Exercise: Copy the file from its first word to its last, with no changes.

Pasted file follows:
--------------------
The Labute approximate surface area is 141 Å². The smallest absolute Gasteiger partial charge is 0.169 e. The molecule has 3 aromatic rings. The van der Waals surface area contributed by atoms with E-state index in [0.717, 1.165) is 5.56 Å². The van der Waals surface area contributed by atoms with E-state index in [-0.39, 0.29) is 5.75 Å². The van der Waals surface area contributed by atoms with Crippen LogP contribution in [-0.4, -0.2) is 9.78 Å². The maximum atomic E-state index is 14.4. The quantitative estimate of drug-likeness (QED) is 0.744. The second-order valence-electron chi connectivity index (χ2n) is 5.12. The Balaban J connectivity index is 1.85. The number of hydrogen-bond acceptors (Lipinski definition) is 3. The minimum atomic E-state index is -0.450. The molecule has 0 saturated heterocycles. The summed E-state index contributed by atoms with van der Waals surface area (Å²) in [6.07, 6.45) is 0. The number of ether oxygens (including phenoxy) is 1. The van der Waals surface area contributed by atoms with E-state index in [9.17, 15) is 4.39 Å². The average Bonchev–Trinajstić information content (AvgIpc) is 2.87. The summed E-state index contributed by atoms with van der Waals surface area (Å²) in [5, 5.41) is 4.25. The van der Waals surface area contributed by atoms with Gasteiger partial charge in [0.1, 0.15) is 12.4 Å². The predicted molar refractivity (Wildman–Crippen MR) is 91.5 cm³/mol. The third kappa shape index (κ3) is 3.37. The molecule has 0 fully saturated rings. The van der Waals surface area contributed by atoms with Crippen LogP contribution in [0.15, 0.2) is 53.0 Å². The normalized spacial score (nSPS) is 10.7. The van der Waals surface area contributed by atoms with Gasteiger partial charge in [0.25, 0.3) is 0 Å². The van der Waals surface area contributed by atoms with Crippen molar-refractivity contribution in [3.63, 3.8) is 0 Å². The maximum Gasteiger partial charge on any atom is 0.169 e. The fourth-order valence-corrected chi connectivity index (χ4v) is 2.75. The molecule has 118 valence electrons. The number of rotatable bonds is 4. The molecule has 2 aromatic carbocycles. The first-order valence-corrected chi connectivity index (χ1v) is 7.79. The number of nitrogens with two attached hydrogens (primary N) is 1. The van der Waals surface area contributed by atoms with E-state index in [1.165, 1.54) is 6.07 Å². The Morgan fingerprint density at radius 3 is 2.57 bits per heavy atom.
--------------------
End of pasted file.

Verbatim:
The Labute approximate surface area is 141 Å². The smallest absolute Gasteiger partial charge is 0.169 e. The molecule has 3 aromatic rings. The van der Waals surface area contributed by atoms with E-state index in [0.717, 1.165) is 5.56 Å². The van der Waals surface area contributed by atoms with E-state index in [-0.39, 0.29) is 5.75 Å². The van der Waals surface area contributed by atoms with Crippen LogP contribution in [-0.4, -0.2) is 9.78 Å². The maximum atomic E-state index is 14.4. The quantitative estimate of drug-likeness (QED) is 0.744. The second-order valence-electron chi connectivity index (χ2n) is 5.12. The Balaban J connectivity index is 1.85. The number of hydrogen-bond acceptors (Lipinski definition) is 3. The minimum atomic E-state index is -0.450. The molecule has 0 saturated heterocycles. The summed E-state index contributed by atoms with van der Waals surface area (Å²) in [6.07, 6.45) is 0. The number of ether oxygens (including phenoxy) is 1. The van der Waals surface area contributed by atoms with E-state index in [9.17, 15) is 4.39 Å². The average Bonchev–Trinajstić information content (AvgIpc) is 2.87. The summed E-state index contributed by atoms with van der Waals surface area (Å²) in [5, 5.41) is 4.25. The van der Waals surface area contributed by atoms with Gasteiger partial charge in [0.1, 0.15) is 12.4 Å². The predicted molar refractivity (Wildman–Crippen MR) is 91.5 cm³/mol. The third kappa shape index (κ3) is 3.37. The molecule has 0 fully saturated rings. The van der Waals surface area contributed by atoms with Crippen LogP contribution in [0.15, 0.2) is 53.0 Å². The normalized spacial score (nSPS) is 10.7. The van der Waals surface area contributed by atoms with Gasteiger partial charge in [0.25, 0.3) is 0 Å². The van der Waals surface area contributed by atoms with Crippen molar-refractivity contribution in [3.63, 3.8) is 0 Å². The maximum Gasteiger partial charge on any atom is 0.169 e. The fourth-order valence-corrected chi connectivity index (χ4v) is 2.75. The molecule has 118 valence electrons. The number of rotatable bonds is 4. The molecule has 2 aromatic carbocycles. The first-order valence-corrected chi connectivity index (χ1v) is 7.79. The number of nitrogens with two attached hydrogens (primary N) is 1. The van der Waals surface area contributed by atoms with E-state index in [1.165, 1.54) is 6.07 Å². The Morgan fingerprint density at radius 3 is 2.57 bits per heavy atom.